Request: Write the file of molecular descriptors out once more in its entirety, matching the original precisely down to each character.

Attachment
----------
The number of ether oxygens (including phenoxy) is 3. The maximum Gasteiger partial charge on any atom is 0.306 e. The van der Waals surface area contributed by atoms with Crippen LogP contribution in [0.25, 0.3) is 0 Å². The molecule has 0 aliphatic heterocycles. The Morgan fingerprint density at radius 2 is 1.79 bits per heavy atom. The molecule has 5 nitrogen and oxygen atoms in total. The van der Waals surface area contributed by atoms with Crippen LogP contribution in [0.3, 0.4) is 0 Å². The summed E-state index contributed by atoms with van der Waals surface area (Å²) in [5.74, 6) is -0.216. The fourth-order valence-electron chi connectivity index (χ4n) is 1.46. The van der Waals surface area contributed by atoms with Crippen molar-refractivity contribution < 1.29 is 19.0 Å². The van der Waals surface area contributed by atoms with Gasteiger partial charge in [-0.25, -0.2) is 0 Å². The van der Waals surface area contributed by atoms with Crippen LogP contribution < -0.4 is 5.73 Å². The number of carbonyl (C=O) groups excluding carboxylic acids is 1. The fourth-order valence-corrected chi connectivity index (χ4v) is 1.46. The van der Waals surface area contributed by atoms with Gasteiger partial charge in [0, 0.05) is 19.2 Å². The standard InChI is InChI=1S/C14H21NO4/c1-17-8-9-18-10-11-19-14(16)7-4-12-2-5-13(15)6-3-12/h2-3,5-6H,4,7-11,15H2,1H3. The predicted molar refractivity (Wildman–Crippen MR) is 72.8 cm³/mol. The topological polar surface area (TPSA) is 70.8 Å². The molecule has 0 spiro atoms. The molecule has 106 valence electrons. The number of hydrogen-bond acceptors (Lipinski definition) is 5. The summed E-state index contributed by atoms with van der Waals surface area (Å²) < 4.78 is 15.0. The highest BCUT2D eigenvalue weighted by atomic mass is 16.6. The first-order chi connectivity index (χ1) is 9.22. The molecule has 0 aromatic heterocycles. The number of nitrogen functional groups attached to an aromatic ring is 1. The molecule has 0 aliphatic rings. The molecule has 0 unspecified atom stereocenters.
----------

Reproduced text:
The number of ether oxygens (including phenoxy) is 3. The maximum Gasteiger partial charge on any atom is 0.306 e. The van der Waals surface area contributed by atoms with Crippen LogP contribution in [0.25, 0.3) is 0 Å². The molecule has 0 aliphatic heterocycles. The Morgan fingerprint density at radius 2 is 1.79 bits per heavy atom. The molecule has 5 nitrogen and oxygen atoms in total. The van der Waals surface area contributed by atoms with Crippen LogP contribution in [0.3, 0.4) is 0 Å². The summed E-state index contributed by atoms with van der Waals surface area (Å²) in [5.74, 6) is -0.216. The fourth-order valence-electron chi connectivity index (χ4n) is 1.46. The van der Waals surface area contributed by atoms with Crippen molar-refractivity contribution < 1.29 is 19.0 Å². The van der Waals surface area contributed by atoms with Gasteiger partial charge in [-0.25, -0.2) is 0 Å². The van der Waals surface area contributed by atoms with Crippen LogP contribution < -0.4 is 5.73 Å². The number of carbonyl (C=O) groups excluding carboxylic acids is 1. The fourth-order valence-corrected chi connectivity index (χ4v) is 1.46. The van der Waals surface area contributed by atoms with Gasteiger partial charge in [0, 0.05) is 19.2 Å². The standard InChI is InChI=1S/C14H21NO4/c1-17-8-9-18-10-11-19-14(16)7-4-12-2-5-13(15)6-3-12/h2-3,5-6H,4,7-11,15H2,1H3. The predicted molar refractivity (Wildman–Crippen MR) is 72.8 cm³/mol. The topological polar surface area (TPSA) is 70.8 Å². The molecule has 0 spiro atoms. The molecule has 106 valence electrons. The number of hydrogen-bond acceptors (Lipinski definition) is 5. The summed E-state index contributed by atoms with van der Waals surface area (Å²) < 4.78 is 15.0. The highest BCUT2D eigenvalue weighted by atomic mass is 16.6. The first-order chi connectivity index (χ1) is 9.22. The molecule has 0 aromatic heterocycles. The number of nitrogen functional groups attached to an aromatic ring is 1. The molecule has 0 aliphatic rings. The molecule has 0 unspecified atom stereocenters.